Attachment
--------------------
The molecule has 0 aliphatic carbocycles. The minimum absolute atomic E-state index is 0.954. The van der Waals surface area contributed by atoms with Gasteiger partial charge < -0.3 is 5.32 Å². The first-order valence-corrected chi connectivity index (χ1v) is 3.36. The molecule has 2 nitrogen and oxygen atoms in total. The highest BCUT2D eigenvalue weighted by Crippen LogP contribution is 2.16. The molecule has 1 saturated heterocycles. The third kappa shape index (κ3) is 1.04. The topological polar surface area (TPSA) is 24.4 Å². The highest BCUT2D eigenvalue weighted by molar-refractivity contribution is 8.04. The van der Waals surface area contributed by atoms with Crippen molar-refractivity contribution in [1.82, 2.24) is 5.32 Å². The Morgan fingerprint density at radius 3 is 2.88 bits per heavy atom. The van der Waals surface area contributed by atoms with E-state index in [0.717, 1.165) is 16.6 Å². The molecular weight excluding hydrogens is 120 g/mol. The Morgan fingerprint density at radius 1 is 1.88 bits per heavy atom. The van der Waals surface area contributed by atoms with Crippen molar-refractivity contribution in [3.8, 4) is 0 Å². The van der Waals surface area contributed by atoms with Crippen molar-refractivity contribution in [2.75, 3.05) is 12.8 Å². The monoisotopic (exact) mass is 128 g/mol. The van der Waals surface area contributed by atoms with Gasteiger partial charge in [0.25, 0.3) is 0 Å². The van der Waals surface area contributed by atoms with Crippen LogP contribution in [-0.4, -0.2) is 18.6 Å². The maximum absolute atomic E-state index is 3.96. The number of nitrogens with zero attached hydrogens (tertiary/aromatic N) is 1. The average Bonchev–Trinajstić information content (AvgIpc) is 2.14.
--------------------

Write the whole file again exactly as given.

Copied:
The molecule has 0 aliphatic carbocycles. The minimum absolute atomic E-state index is 0.954. The van der Waals surface area contributed by atoms with Gasteiger partial charge < -0.3 is 5.32 Å². The first-order valence-corrected chi connectivity index (χ1v) is 3.36. The molecule has 2 nitrogen and oxygen atoms in total. The highest BCUT2D eigenvalue weighted by Crippen LogP contribution is 2.16. The molecule has 1 saturated heterocycles. The third kappa shape index (κ3) is 1.04. The topological polar surface area (TPSA) is 24.4 Å². The highest BCUT2D eigenvalue weighted by molar-refractivity contribution is 8.04. The van der Waals surface area contributed by atoms with Crippen molar-refractivity contribution in [1.82, 2.24) is 5.32 Å². The Morgan fingerprint density at radius 3 is 2.88 bits per heavy atom. The van der Waals surface area contributed by atoms with E-state index in [0.717, 1.165) is 16.6 Å². The molecular weight excluding hydrogens is 120 g/mol. The Morgan fingerprint density at radius 1 is 1.88 bits per heavy atom. The van der Waals surface area contributed by atoms with Crippen molar-refractivity contribution in [3.8, 4) is 0 Å². The van der Waals surface area contributed by atoms with Crippen molar-refractivity contribution in [2.75, 3.05) is 12.8 Å². The monoisotopic (exact) mass is 128 g/mol. The van der Waals surface area contributed by atoms with Gasteiger partial charge in [0.25, 0.3) is 0 Å². The van der Waals surface area contributed by atoms with Crippen LogP contribution in [-0.4, -0.2) is 18.6 Å². The maximum absolute atomic E-state index is 3.96. The number of nitrogens with zero attached hydrogens (tertiary/aromatic N) is 1. The average Bonchev–Trinajstić information content (AvgIpc) is 2.14.